|Degrees:||Ph.D. (University of Waterloo)|
|Office:||On sabbatical until 1 July 2023|
Stephen Azzi is one of the original core faculty members of the Clayton H. Riddell Graduate Program in Political Management. Previously, he worked as aide to four members of Parliament. In the Department of National Defence, he served as speechwriter for the minister, as policy analyst on Canada’s international policy review, and as intelligence officer responsible for analyzing Islamist terrorism in Asia. From 2005 to 2011, he was associate professor at Laurentian University, where he taught US history and foreign policy. At Carleton, he has taught in the Political Management program, the Norman Paterson School of International Affairs, the School of Canadian Studies, the Department of History, the Department of Political Science, and the School of Journalism and Communication.
Professor Azzi’s research focuses on prime ministerial leadership in Canada, Canada–US relations, and Canadian economic and cultural nationalism. Professor Azzi is accepting graduate students in history; please contact him to inquire about specific areas of supervision.
Historical Dictionary of Canada. 3rd ed. Lanham, Maryland: Rowman and Littlefield, 2021. 724 pp. (with Barry Gough)
Reconcilable Differences: A History of Canada–US Relations. Toronto: Oxford University Press, 2015. 312 pp.
Walter Gordon and the Rise of Canadian Nationalism. Montreal and Kingston: McGill-Queen’s University Press, 1999. 328 pp.
Articles and Book Chapters
“Prime Minister Lester Pearson: A Leadership Biography.” Chapter 5 in People, Politics, and Purpose: Biography and Canadian Political History, edited by Greg Donaghy and P. Whitney Lackenbauer. Vancouver: UBC Press, 2023. Pp. 132–158.
“The Presidents and the Polls, 1963–2021: An Inquiry into Canadian Anti-Americanism.” American Review of Canadian Studies 52, no. 4 (winter 2022): 381–401. (with Norman Hillmer)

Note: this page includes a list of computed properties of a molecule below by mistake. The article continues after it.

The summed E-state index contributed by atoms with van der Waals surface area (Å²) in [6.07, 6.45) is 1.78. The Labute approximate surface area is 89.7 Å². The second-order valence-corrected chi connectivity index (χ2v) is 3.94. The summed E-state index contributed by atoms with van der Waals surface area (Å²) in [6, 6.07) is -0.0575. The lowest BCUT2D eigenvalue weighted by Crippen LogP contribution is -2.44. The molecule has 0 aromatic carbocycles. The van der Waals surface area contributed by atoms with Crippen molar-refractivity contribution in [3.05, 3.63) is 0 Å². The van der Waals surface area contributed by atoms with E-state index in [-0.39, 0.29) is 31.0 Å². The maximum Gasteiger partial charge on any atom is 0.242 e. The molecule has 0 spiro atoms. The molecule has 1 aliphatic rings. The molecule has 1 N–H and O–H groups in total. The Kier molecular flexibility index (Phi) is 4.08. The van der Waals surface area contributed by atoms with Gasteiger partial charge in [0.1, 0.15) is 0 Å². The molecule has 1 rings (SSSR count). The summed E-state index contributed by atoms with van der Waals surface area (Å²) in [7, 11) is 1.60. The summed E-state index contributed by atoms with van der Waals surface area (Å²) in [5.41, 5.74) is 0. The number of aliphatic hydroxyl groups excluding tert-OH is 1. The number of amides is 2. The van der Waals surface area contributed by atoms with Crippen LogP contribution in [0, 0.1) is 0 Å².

“The Right Honourable Jeanne Sauvé.” Chapter 23 in The Governors General of Canada, 2nd ed., edited by Jean Chevrier et al. Montreal: New Federation House, 2022. Pp. 87–90. Translated as “La très honorable Jeanne Sauvé.” Chapter 23 in Les Gouverneurs Généraux du Canada, 2nd ed., edited by Jean Chevrier et al. Montreal: Maison nouvelle fédération, 2022. Pp. 87–90.
“The Nationalists of 1968 and the Search for Canadian Independence.” Chapter 4 in 1968 in Canada: A Year and Its Legacies, edited by Michael K. Hawes, Andrew C. Holman, and Christopher Kirkey. Ottawa: Canadian Museum of History and University of Ottawa Press, 2021. Pp. 71–94.
“Ranking Prime Ministers: Canada in a Commonwealth Context.” Journal of Imperial and Commonwealth History 49, no. 1 (February 2021): 22–43. (with Norman Hillmer)
“The Predominant Prime Minister: St-Laurent and His Cabinet.” Chapter 3 in The Unexpected Louis St-Laurent: Politics and Policies for a Modern Canada, edited by Patrice Dutil. Vancouver: UBC Press, 2020. Pp. 72–88.
“The Problem Child: Diefenbaker and Canada in the Language of the Kennedy Administration.” Chapter 5 in Reassessing the Rogue Tory: Canadian Foreign Relations in the Diefenbaker Era, edited by Janice Cavell and Ryan M. Touhey. Vancouver: UBC Press, 2018. Pp. 103–120.
“Political Time in a Westminster Democracy: The Canadian Case.” American Review of Canadian Studies 47, no. 2 (June 2017): 19-34
“Lester Pearson and the Substance of the Sixties.” Chapter 5 in Mike’s World: Lester B. Pearson and Canadian External Affairs, edited by Asa McKercher and Galen Perras. Vancouver: UBC Press, 2017. Pp. 107-129.
“Intolerant Allies: Canada and the George W. Bush Administration, 2001-2005.” Diplomacy and Statecraft 27, no. 4 (December 2016): 726-745. (with Norman Hillmer)
“The Honourable Kathleen O’Day Wynne.” In The Premiers of Ontario, edited by Jean Chevrier. Ottawa: New Federation House, 2016. Pp. 97–100.
“Foreign Investment and the Paradox of Economic Nationalism.” In Modern Canada, 1945 to Present, edited by Catherine Briggs. Toronto: Oxford University Press, 2014. Pp. 244-257.
“Evaluating Prime Ministerial Leadership in Canada: The Results of an Expert Survey.” Canadian Political Science Review 7, no. 1 (2013): 13-23. (with Norman Hillmer)
“Evaluating Prime-Ministerial Performance: The Canadian Experience.” Chapter 11 in Understanding Prime-Ministerial Performance: Comparative Perspectives, edited by Paul Strangio, Paul ’t Hart, and James Walter. London: Oxford University Press, 2013. Pp. 242-263. (with Norman Hillmer)
“The Nationalist Moment in English Canada.” Chapter 11 in Debating Dissent: Canada and the Sixties, edited by Lara Campbell, Dominique Clément, and Gregory S. Kealey. Toronto: University of Toronto Press, 2012. Pp. 213-228, 327-332.
“The Strange Afterlives of Canadian Prime Ministers.” Chapter 4 in Former Leaders in Modern Democracies: Political Sunsets, edited by Kevin Theakston and Jouke de Vries. Basingstoke and New York: Palgrave Macmillan, 2012. Pp. 54-77.
Last Revision: Feb. 7, 2023